Turkey tells Russia that attacks in Syria’s Idlib region must stop

Hundreds of thousands of civilians in Idlib are scrambling to escape a widening offensive by Assad’s forces

 A truck passing through the town of Jindayris  in  Syria’s Aleppo province.  Displaced Syrians are fleeing from advancing government forces in Idlib and Aleppo provinces. Photograph:   Rami al Sayed/AFP via Getty Images

A truck passing through the town of Jindayris in Syria’s Aleppo province. Displaced Syrians are fleeing from advancing government forces in Idlib and Aleppo provinces. Photograph: Rami al Sayed/AFP via Getty Images

 

Turkey’s foreign minister Mevlut Cavusoglu said on Sunday that he told his Russian counterpart that attacks in Syria’s northwestern Idlib region must stop immediately, and that a lasting ceasefire had to be achieved there.

Turkey and Russia have collaborated on a political solution to the Syrian conflict but back opposing sides. a Syrian government offensive in Idlib has raised tensions between them.

“We told [Russia on Saturday]...that the aggression in Idlib must stop, and that a lasting ceasefire has to be achieved now,” Mr Cavusoglu told reporters in Germany after a Munich security conference.

Turkish and Russian officials will discuss the issue in Moscow on Monday, he added.

Russia supports Syrian president Bashar al-Assad, while Turkey backs Syrian rebels looking to oust him in the nearly nine-year war.

Hundreds of thousands of civilians in Idlib province are scrambling to escape the widening, multi-front offensive by President Assad’s forces.

“What matters is today around one million people from Idlib have been moving towards our border,” Turkey’s president Recep Tayyip Erdogan said in a statement after a phone call with US president Donald Trump in which they discussed Syria and other topics.

“We are already hosting 3.5 to 4 million people. Unfortunately we are not in a position of accepting another one million.”

The Russian-backed offensive marks a major strategic accomplishment for Mr Assad, having driven insurgents from the main highway between Aleppo and Damascus to reopen the fastest route between Syria’s two biggest cities for the first time in years.

Recently,Syrian forces have turned their focus to an area northwest of Aleppo where they are trying to seize more ground to push rebels away from the city. Russian warplanes mounted heavy air strikes in the area on Sunday, bombing towns including Anadan, activists reported.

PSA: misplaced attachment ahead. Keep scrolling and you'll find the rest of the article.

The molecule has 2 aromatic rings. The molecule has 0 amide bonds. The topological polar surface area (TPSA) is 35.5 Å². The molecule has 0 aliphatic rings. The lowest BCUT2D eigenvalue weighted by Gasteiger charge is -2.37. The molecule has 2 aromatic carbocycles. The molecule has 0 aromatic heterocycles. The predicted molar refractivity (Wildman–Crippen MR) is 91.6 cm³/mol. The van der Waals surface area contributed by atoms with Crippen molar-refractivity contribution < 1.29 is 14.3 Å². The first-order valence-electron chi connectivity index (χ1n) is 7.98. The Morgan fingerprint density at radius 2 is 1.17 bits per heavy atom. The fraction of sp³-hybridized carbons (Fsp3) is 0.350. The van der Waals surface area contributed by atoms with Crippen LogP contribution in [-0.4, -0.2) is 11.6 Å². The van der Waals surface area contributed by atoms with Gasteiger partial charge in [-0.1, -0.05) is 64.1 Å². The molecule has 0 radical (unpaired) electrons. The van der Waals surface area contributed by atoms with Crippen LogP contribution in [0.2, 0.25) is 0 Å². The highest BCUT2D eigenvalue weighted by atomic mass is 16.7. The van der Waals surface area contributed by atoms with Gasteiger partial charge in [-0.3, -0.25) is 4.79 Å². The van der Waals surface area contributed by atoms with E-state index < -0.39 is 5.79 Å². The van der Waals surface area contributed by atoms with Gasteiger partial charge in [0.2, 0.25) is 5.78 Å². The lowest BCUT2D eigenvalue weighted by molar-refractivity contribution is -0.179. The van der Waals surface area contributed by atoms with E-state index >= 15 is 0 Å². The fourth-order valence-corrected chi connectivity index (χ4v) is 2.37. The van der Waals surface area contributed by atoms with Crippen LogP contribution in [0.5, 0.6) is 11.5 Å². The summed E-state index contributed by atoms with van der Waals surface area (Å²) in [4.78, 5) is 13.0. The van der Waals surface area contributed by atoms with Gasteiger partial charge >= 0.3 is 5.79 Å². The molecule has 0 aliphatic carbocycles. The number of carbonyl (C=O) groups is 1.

Insurgent group

A suicide bomber with the main insurgent group in the area, the jihadist Hayat Tahrir al-Sham faction, blew himself up in an attack on Russian positions in the town of Kafr Aleppo, the Ibaa news outlet affiliated with the group reported.

In a meeting with Iranian parliament speaker Ali Larijani, Mr Assad said “the Syrian nation was determined to liberate all Syrian land from terrorism”, Syria’s state news agency SANA reported.

Mr Erdogan has said his military will drive back Syrian forces if they do not withdraw out of Idlib by the end of the month. On Saturday he appeared to pull that date forward, saying Turkey would “handle it” before the end of the months if there was no pullback.

Mr Cavusoglu also said he met with some US law-makers at the conference, saying Washington should work to improve its relations with Ankara anyway, not just due to current tensions between Turkey and Russia. “We told them that we expected a sincere approach from the United States in line with our spirit of alliance,” he said.

German foreign minister Heiko Maas said he pushed Russian foreign minister Sergey Lavrov, who was also in Munich, for Russia to lean on Mr Assad’s government to stop the fighting. “We are very worried that this is going to become a humanitarian catastrophe if the fighting there doesn’t stop,” he said.

Excuses

Kenneth Roth, executive director of Human Rights Watch, said at a news conference that Russia was the key to stopping the crisis since it provided the Syrian government with aerial support. “Russia offers various excuses,” he said.

He acknowledged the presence of thousands of jihadists in Idlib, but said “that does not justify the indiscriminate bombardment of the civilian population”.

“What is needed now as a matter of humanitarian concern for the people of Idlib and as a matter of basic avoidance of another refugee crisis, is firm pressure on [Russian president Vladimir] Putin to stop,” he said.

He urged Europe to exert that pressure. – Reuters/AP